This article is so good. The word survivor is even applied to people who cannot move on after something terrible was done to them. That just puts pressure on them to pretend they are okayish or okay and to be examples of survivors to others. As an atheist, the refusal to see people as true victims is offensive to me. The doctrine that God is always there and always offers help contradicts the experience of those who feel nothing supernatural is helping them. Many feel worse after praying and trying prayer and religion. It is no help to a rape victim when she reads the violence endorsed against women in the Bible by God. Faith in God effectively denies that they are victims and tells them they are survivors and if they can't see they are survivors then they are their own worst enemy. They are accused of giving the person who hurt them power over them and of thus being at least partly to blame for the damage done.

An article in the August 20, 2016, edition of The Washington Post, is titled “Few ISIS recruits grasped Islam.” The Post quoted security consultant Patrick Skinner as stating, “Religion is an afterthought.” In other words, religion is an after-the-fact justification for criminality. In an article in Gender and Violence (Vol. 1, No. 4), FBI special agents Thomas Neer and Mary Ellen O’Toole point out that people are attracted to extremist groups “not so much for ideological reasons, but in search of ways to fulfill their respective psychological needs.”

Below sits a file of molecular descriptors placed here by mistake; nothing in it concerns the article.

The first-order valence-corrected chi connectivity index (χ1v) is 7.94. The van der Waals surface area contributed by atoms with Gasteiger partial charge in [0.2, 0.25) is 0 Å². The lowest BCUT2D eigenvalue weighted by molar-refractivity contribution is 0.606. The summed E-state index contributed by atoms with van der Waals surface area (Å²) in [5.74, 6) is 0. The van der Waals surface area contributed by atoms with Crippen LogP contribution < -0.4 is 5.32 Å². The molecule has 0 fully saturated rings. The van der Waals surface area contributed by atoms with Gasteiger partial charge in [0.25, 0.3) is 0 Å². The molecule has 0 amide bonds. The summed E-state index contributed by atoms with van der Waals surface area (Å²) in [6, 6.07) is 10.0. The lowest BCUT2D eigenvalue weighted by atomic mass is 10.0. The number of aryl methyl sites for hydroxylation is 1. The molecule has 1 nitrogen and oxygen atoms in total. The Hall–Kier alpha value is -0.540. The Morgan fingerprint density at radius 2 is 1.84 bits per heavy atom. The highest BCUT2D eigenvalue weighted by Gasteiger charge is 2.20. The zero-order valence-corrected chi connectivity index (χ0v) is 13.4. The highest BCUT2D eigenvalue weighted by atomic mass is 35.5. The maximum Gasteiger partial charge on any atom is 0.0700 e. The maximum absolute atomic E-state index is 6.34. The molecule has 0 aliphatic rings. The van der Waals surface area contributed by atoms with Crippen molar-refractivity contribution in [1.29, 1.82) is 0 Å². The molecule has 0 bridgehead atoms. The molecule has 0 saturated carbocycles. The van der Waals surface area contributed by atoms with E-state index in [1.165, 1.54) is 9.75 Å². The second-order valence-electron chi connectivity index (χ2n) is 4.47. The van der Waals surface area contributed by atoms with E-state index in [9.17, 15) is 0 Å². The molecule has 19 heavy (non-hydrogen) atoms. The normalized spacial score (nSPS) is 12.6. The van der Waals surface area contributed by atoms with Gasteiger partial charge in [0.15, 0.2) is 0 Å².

The above is just an attempt to deny that a violent religion can exist. Anything man-made can be violent. There are examples of people who turn violent because of faith who were never criminal before they got religious. The doctrine that God uses evil to do good with it is itself violent for it softens how terrible violence is. The doctrine that the person doing wrong is never the problem but her actions or sins is, is hypocritical and enables violence. In fact, actions only show what kind of person a person is. And if you feel forgiven for your atrocities by a God who does not exist or who does not care what you do you in some sense have your evil condoned. Real forgiveness requires dialogue with the forgiver and the forgiver must really exist. The good feelings you get when somebody prays for you and you know it are misplaced and feed your arrogant notion that God is going to fix things for you and fix you for you. Prayer is asking God to hurt you if necessary so it is not so nice after all.